As far as an anvil goes Old World Anvils is a good bet (Joshua gave you the link). Not only do they have a stump anvil they will cut their 4X4 stock that they cut them from to any length for a heavier post anvil. I got a block of H13 steel that weighs 87 lbs from a wholesaler in St. Louis that ran me $140 including shipping and it's a fantastic anvil. Granted it doesn't have a horn or a hardy tool hole but that can be worked around. Actually a traditional cutlers anvil is nothing more than a block of steel or a block of wrought iron faced with a steel plate.

 

Doug

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I appreciate the help guys. Looks like the welding shop is my friend when it comes to linking my tank to my forge and my protection. I'll hit up the other sources you all provided if I can not source things locally. I am pretty big on spending cash locally when I can! That's why I hope to find some tools and an anvil at an antique or estate sale here around my area of possible. It does appear that I will have to find a regulator online. Does this Wayne Coe guy have the whole deal with a psi gauge as well? My forge is pretty tiny. I think a 100# propane tank will serve me well. I am planning to go to half price books this week to see if any of the recommended books are available there. I am going to get some more safety gear tomorrow. As far as the coating go for my ceramic insulator, is there one coat that I want to add before the other?

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Welcome aboard! Can't help with the quantities of Satanite and ITC-100 because it depends on how much you want to thin it down. You can use either at any stage from a stiff paste to a runny cream consistency and this greatly affects coverage. That said, get at least three to five pounds of Satanite, you'll need it for later repairs and some of the other fun things you can do with it, and it never goes bad. ITC-100 works best when thinned to a light cream consistency, but 1/4 pint doesn't sound like enough to me. Then again I'm a coal burner and don't use the stuff much...

 

On to other equipment and safety gear: The following is my opinion only, but it's based on 18 years of experience.

 

I don't recommend tinted safety glasses. You need to be able to see the true color of your steel at all times. The solution to the IR problem is not to stare into the forge for very long, and squint when you do.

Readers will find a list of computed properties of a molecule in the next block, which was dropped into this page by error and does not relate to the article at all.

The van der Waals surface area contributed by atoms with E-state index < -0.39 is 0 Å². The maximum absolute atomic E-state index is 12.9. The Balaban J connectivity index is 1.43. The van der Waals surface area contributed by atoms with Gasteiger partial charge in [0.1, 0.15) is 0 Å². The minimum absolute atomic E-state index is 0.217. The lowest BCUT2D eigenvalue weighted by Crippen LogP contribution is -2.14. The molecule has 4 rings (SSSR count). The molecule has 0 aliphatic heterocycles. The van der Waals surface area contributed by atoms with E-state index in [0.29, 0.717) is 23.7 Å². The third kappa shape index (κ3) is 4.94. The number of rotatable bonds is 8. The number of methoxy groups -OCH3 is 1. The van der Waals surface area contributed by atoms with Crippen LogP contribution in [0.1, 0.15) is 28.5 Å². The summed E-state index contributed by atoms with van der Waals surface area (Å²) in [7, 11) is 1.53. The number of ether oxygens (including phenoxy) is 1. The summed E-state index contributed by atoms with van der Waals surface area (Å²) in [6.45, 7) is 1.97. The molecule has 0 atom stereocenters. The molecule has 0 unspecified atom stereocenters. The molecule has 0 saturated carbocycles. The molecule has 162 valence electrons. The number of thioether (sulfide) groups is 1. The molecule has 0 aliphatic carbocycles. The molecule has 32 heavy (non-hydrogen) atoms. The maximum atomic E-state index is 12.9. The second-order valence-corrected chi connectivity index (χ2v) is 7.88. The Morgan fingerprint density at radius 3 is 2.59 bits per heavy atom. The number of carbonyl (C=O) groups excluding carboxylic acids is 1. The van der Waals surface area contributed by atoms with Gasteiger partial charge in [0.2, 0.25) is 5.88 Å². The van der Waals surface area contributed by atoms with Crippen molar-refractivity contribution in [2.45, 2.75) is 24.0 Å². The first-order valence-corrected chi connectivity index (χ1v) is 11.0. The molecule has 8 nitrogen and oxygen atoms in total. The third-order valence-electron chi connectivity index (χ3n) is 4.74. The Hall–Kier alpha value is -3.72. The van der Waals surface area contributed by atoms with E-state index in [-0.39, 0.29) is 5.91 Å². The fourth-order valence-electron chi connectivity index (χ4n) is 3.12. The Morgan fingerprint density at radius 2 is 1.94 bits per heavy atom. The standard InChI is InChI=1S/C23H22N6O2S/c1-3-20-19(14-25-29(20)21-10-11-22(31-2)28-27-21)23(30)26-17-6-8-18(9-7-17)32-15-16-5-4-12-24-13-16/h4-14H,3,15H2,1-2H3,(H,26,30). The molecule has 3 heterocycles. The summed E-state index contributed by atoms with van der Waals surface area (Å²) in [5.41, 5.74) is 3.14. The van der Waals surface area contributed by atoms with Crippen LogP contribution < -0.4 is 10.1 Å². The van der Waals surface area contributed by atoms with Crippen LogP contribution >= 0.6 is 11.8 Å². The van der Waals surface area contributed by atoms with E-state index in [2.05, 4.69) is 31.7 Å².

Heavy welding gloves are good to have for certain tasks, but are way too clumsy for actual forging. I use the lightest TIG gloves I can find for my tong hand, and only wear a glove on my hammer hand when doing a lot of heavy forge welding. Same with the apron. Only when doing a lot of welding, and that is only because it makes you shirt last longer. Not because you'll get burn holes in it (you won't), but because the molten borax flux splatters will bond to the cotton and dissolve holes in it when washed. Speaking of cotton, wear only natural fibers when working at the forge. Cotton/linen/wool etc. will smolder if burned, synthetics like fleece and nylon will melt to your skin.

 

You can buy heavy Kevlar gloves from Blacksmith's Depot that will let you hold red hot steel for a few seconds, but they only work when totally dry. I have some for certain occasions, but I don't really need them. Note that any glove will give you steam burns if it's wet.

 

Hammers:

 

I have several, and it doesn't much matter what shape you use as long as the face is fairly flat in the center and gently radiused on the edges. This lessens the big divots from inaccurate forging, which we all do from time to time. Bigger is not necessarily better! I do most of my work with an 800 gram (1.76 pound) hammer and a 40 ounce (2.5 pound) hammer. Bigger hammers wear you out faster, resulting in poor control and often in injury of some sort. Start small and work up.

 

The most important thing is make sure the hammer fits your hand properly and that you hold it properly. Wooden handles are best, because they absorb shock and vibration and can be shaped to fit you. Most handles are too fat for my taste. I like to slim them down into an elongated octagon cross-section, much thinner just below the head than any factory handle. This lets me grip properly with little fatigue and allows me to know just by feel how the hammer is lined up with the work. The thinned part below the head allows some springiness, which allows you to give a snappy blow with no felt vibration.

 

The proper way to grip the hammer is between thumb and forefinger. The other three fingers are just there for guidance and for a little extra snap on light blows. Your grip should be loose enough that someone could yank it out of your hand on the upstroke. The noobie Vulcan death grip is the fastest way to get tendonitis known to smithing. It doesn't just happen to new guys, either. Working tired makes you grip harder, as does a glove. That's how I got tendonitis, I was tired, using too heavy a hammer, and gripping too hard trying to finish a big axe. One blow too many and boom! no forging for six months and I have to wear a strap on my elbow every time I forge from now on. Also, keep your elbow close to your body, don't let your arm get all-chicken-winged when forging. That will hurt you too.